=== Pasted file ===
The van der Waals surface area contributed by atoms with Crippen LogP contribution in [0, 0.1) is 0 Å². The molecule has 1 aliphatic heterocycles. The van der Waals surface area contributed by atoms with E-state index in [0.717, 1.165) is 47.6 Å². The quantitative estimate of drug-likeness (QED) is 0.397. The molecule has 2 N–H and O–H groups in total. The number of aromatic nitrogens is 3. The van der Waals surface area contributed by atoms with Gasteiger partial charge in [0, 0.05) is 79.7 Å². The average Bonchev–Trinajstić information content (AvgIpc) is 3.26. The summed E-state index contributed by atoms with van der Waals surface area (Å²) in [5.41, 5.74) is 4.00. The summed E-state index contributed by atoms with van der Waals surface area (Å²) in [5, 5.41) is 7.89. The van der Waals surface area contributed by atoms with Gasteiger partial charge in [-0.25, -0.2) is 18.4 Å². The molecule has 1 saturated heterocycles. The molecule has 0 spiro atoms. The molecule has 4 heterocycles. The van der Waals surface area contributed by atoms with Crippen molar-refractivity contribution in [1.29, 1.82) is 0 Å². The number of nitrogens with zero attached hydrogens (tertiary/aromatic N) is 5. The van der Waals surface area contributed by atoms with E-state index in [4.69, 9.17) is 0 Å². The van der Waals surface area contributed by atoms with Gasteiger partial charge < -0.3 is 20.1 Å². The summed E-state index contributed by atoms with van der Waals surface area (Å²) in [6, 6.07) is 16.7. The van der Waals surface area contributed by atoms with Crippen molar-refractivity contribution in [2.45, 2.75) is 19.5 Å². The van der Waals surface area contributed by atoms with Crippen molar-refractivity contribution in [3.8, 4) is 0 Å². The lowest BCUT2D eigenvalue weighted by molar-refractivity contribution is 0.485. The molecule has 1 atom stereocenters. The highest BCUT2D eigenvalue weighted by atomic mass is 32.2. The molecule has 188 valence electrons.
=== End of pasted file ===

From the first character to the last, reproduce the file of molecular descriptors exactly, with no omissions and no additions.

The van der Waals surface area contributed by atoms with Crippen LogP contribution in [0, 0.1) is 0 Å². The molecule has 1 aliphatic heterocycles. The van der Waals surface area contributed by atoms with E-state index in [0.717, 1.165) is 47.6 Å². The quantitative estimate of drug-likeness (QED) is 0.397. The molecule has 2 N–H and O–H groups in total. The number of aromatic nitrogens is 3. The van der Waals surface area contributed by atoms with Gasteiger partial charge in [0, 0.05) is 79.7 Å². The average Bonchev–Trinajstić information content (AvgIpc) is 3.26. The summed E-state index contributed by atoms with van der Waals surface area (Å²) in [5.41, 5.74) is 4.00. The summed E-state index contributed by atoms with van der Waals surface area (Å²) in [5, 5.41) is 7.89. The van der Waals surface area contributed by atoms with Gasteiger partial charge in [-0.25, -0.2) is 18.4 Å². The molecule has 1 saturated heterocycles. The molecule has 0 spiro atoms. The molecule has 4 heterocycles. The van der Waals surface area contributed by atoms with Crippen molar-refractivity contribution in [1.29, 1.82) is 0 Å². The number of nitrogens with zero attached hydrogens (tertiary/aromatic N) is 5. The van der Waals surface area contributed by atoms with E-state index in [4.69, 9.17) is 0 Å². The van der Waals surface area contributed by atoms with Gasteiger partial charge < -0.3 is 20.1 Å². The summed E-state index contributed by atoms with van der Waals surface area (Å²) in [6, 6.07) is 16.7. The van der Waals surface area contributed by atoms with Crippen molar-refractivity contribution in [2.45, 2.75) is 19.5 Å². The van der Waals surface area contributed by atoms with Crippen molar-refractivity contribution in [3.8, 4) is 0 Å². The lowest BCUT2D eigenvalue weighted by molar-refractivity contribution is 0.485. The molecule has 1 atom stereocenters. The highest BCUT2D eigenvalue weighted by atomic mass is 32.2. The molecule has 188 valence electrons.